One of the fascinating Angelenos featured in L.A. Weekly's People 2014 issue. Check out our entire People 2014 issue.

At 6:25 a.m., during the March 17 earthquake in the Sepulveda Pass, Ana Guerrero was spinning at a low-key gym in Lincoln Heights. As chief of staff to Los Angeles Mayor Eric Garcetti, she is the de facto No. 2 on Garcetti's team.

“I didn't really feel it all. I was on the bike,” she says of the shaker that woke many Angelenos. It's St. Patrick's Day at City Hall, and she is wearing a conservatively cut dress in a leopard print. Compact and direct, she turns from her takeout lunch to make the case that the khaki green highlights in her leopard print are a sufficient nod to the holiday.

Her ascendancy to top mayoral aide has made her a formidable force in Los Angeles politics – so much so that her turn last winter as grand marshal in a Boyle Heights holiday parade is rumored to have provoked the ire of that area's sitting City Council member, District 14 representative Jose Huizar.
Guerrero is no stranger to hardball politics, having cut her teeth as a community organizer. Her initiation as a lead organizer for United Neighborhoods Organization in L.A. involved naturalizing 5,000 immigrants, which meant convincing federal authorities to conduct naturalization interviews in churches. Her efforts helped slash the process to 90 days.

Her path to power was neither traditional nor predictable. She was born in 1970 in the state of Guanajuato, Mexico, and came to the United States when her Mexican immigrant father, a “bracero” in the guest-worker program, was made a permanent U.S. resident thanks to a Sonoma County apple orchard owner whose fruit was harvested by Guerrero's family.

After she graduated from high school, Guerrero returned to León in Guanajuato, where her parents maintained a second home, to study at a new Catholic law school. Her presence at college was provisional. Her U.S. education, she says, “had to be validated.”

Not long after, she came to a fork in the road. She got pregnant before earning her degree, returned to Sebastopol and enrolled in adult school.”I was pregnant with my oldest child, who's now 23, and I had to get on some basic public assistance,” she says.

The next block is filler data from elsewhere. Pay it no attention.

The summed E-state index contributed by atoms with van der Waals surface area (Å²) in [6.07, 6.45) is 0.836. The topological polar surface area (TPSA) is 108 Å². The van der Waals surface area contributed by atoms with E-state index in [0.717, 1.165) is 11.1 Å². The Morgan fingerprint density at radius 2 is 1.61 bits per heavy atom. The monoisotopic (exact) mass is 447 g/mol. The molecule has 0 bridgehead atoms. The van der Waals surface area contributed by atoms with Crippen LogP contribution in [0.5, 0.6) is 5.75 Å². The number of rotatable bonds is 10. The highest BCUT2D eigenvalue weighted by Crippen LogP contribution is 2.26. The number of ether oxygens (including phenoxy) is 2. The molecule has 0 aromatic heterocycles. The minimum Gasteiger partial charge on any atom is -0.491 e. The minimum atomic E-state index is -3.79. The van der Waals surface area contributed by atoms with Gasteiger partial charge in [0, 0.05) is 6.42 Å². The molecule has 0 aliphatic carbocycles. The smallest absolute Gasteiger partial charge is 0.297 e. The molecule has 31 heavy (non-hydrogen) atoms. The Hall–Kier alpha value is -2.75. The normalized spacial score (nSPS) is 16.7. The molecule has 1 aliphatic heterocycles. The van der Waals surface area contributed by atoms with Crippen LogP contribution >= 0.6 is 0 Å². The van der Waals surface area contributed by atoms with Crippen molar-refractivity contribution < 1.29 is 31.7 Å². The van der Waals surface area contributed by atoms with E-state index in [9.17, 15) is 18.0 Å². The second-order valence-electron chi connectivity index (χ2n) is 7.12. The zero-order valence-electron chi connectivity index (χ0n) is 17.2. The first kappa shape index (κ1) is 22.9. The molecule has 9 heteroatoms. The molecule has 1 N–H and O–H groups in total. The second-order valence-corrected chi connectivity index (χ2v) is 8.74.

Her night-school courses led to an office job at the Sonoma County Faith Based Community Organizing Project (later SNAP Sonoma Napa Action Project), part of a network that taps into the Saul Alinsky – inspired Industrial Areas Foundation (IAF), a community-organizing juggernaut that works to empower disenfranchised areas and train new leaders in policy-change tactics.

Guerrero moved to L.A. in 1995 to work for United Neighborhoods Organization on L.A.'s Eastside, then took a position with the Center for Community Change, traveling statewide. Her role with the CCC, she recalls, was “to train new community leaders and activists, and give them the tools to make their voices heard –  and influence policy.”

“I've always been good at mobilizing people around the things they care about and getting what they want for their community,” Guerrero says. 

In the late '90s, she met Garcetti at Occidental College, where he taught. They shared a commitment to progressive politics. In 2001, newly elected City Councilman Garcetti hired her as an organizing director. In 2006, he promoted her to deputy chief of staff, then to chief of staff in 2008.

“It's a privilege to work for someone as smart as he is, who also rewards talent and creativity and hard work,” she says. “It encourages you to be the best that you can be.”

One of the fascinating Angelenos featured in L.A. Weekly's People 2014 issue. Check out our entire People 2014 issue.

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